Struck by the sounds he was getting from his sculptures and keen to share them with the world, Bertoia tried recording them for posterity. He released his first album on his Sonambient label in 1970. That record remained a one-off until his diagnosis with lung cancer, likely caused by decades of metalwork, in 1976. He hastily recorded over ten albums' worth of material, with a glut of records seeing release shortly after his death in 1978.
The Sonambient records languished in obscurity until recently, with only a little-known—and badly transferred—reissue by Japanese label P.S.F. in the late '90s. To celebrate 100 years since Bertoia's birth, the American experimental label Important Records released an 11-CD box set of all the Sonambient records in 2016, remastered from the original tapes. Previously unreleased recordings have also started to trickle out. The first features a previously unheard composition by Bertoia on one side, while the other side contains a piece recorded by his brother, Oreste, who was Harry's unwavering patron throughout his life.
Bertoia's recordings have an incredible dynamism that represents the raw power of nature, held together with a control that reaffirms the influence of man, a triumph of modernist thought and design. The sound of the sculptures reflected Bertoia's core philosophy. He tried to capture the beauty of the natural world with his complex array of metal structures. His work grappled with the non-musical modes of the Italian futurists, but where those artists sought to imitate mechanism and machinery, Bertoia's work revered a pre-industrial state of nature.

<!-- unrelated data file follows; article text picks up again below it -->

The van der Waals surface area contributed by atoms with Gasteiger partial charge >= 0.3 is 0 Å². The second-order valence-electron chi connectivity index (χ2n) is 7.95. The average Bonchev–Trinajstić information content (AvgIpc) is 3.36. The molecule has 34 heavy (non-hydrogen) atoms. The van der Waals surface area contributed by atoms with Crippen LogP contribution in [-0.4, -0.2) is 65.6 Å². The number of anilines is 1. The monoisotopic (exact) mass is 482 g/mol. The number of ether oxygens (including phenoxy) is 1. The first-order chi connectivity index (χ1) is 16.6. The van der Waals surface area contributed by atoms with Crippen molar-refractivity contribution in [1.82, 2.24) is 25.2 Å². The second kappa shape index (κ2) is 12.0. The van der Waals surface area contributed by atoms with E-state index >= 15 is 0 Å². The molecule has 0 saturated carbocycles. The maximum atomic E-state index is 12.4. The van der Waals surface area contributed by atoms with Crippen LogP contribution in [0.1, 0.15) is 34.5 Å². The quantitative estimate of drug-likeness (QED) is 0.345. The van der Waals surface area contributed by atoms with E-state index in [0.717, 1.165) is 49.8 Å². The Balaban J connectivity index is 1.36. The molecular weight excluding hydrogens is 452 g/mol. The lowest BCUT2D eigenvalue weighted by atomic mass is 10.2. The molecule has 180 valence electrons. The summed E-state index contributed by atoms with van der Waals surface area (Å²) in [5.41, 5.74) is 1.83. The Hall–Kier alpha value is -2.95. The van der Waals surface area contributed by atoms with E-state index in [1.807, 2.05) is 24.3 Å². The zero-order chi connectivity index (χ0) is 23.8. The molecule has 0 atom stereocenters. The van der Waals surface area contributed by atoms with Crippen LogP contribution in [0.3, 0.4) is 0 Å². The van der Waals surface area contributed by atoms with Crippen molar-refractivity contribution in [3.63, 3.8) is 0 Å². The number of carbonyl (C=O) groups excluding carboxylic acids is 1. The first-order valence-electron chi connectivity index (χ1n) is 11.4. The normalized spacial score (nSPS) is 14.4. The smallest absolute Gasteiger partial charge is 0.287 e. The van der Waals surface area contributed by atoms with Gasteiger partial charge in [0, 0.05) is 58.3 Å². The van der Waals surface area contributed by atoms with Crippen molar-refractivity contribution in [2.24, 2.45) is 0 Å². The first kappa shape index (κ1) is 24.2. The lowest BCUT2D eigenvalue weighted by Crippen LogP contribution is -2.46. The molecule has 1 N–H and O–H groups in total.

Though Bertoia's sculptures aren't as widely known as the work of some of his contemporaries (Alexander Calder, Donald Judd), they often make obsessives out of anyone lucky enough to hear and see them. James Elkind is one of those people. His Lost City Arts antiques store, on the edge of SoHo in New York City, has one of the biggest and most accessible collections of Bertoia's work outside the barn in Allentown. The shop hosts pieces, sounding and otherwise, that sell from anywhere between $40,000 and $300,000.
Elkind has been collecting Bertoia for almost two decades, from sounding sculptures to stately bronze bushes to the weeping willow tree that takes up one whole corner of the store, its thin metal rods draped down in a beautiful sweeping curve. Seeing sculptures like these in person is when you really start to understand Bertoia's incredible skill for craftsmanship and metalwork. Elkind told me that you could tell that certain pieces were not the work of his studio assistants, because "no one else could do exactly what he did." He also told me that, even taking studio assistants into consideration, Bertoia made his sculptures at an incomprehensible rate—at least one or two per day—if you average them out over the years that he was working.